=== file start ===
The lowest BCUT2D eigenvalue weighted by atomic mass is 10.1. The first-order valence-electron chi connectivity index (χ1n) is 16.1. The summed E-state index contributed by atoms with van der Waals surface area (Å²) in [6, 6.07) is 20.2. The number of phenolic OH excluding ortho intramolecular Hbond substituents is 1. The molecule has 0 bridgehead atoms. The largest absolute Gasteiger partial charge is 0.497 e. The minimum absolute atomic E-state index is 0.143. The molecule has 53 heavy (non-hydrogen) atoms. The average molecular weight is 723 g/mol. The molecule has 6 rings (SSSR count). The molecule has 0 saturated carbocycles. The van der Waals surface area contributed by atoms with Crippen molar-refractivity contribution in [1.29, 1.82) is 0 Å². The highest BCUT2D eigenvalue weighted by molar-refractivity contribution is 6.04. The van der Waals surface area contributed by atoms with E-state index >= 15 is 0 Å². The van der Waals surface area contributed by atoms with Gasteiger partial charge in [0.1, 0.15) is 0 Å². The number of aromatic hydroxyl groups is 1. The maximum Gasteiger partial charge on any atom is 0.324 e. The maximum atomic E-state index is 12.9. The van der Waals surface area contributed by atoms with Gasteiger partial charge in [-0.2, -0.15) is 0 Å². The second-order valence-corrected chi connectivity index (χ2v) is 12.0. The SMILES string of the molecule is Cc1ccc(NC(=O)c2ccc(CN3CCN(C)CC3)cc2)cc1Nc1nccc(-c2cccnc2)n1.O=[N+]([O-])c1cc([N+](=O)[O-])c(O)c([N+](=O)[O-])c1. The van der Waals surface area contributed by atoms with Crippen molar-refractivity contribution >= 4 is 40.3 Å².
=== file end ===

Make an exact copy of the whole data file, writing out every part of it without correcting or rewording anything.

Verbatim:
The lowest BCUT2D eigenvalue weighted by atomic mass is 10.1. The first-order valence-electron chi connectivity index (χ1n) is 16.1. The summed E-state index contributed by atoms with van der Waals surface area (Å²) in [6, 6.07) is 20.2. The number of phenolic OH excluding ortho intramolecular Hbond substituents is 1. The molecule has 0 bridgehead atoms. The largest absolute Gasteiger partial charge is 0.497 e. The minimum absolute atomic E-state index is 0.143. The molecule has 53 heavy (non-hydrogen) atoms. The average molecular weight is 723 g/mol. The molecule has 6 rings (SSSR count). The molecule has 0 saturated carbocycles. The van der Waals surface area contributed by atoms with Crippen molar-refractivity contribution in [1.29, 1.82) is 0 Å². The highest BCUT2D eigenvalue weighted by molar-refractivity contribution is 6.04. The van der Waals surface area contributed by atoms with E-state index >= 15 is 0 Å². The van der Waals surface area contributed by atoms with Gasteiger partial charge in [0.1, 0.15) is 0 Å². The number of aromatic hydroxyl groups is 1. The maximum Gasteiger partial charge on any atom is 0.324 e. The maximum atomic E-state index is 12.9. The van der Waals surface area contributed by atoms with Gasteiger partial charge in [-0.2, -0.15) is 0 Å². The second-order valence-corrected chi connectivity index (χ2v) is 12.0. The SMILES string of the molecule is Cc1ccc(NC(=O)c2ccc(CN3CCN(C)CC3)cc2)cc1Nc1nccc(-c2cccnc2)n1.O=[N+]([O-])c1cc([N+](=O)[O-])c(O)c([N+](=O)[O-])c1. The van der Waals surface area contributed by atoms with Crippen molar-refractivity contribution >= 4 is 40.3 Å².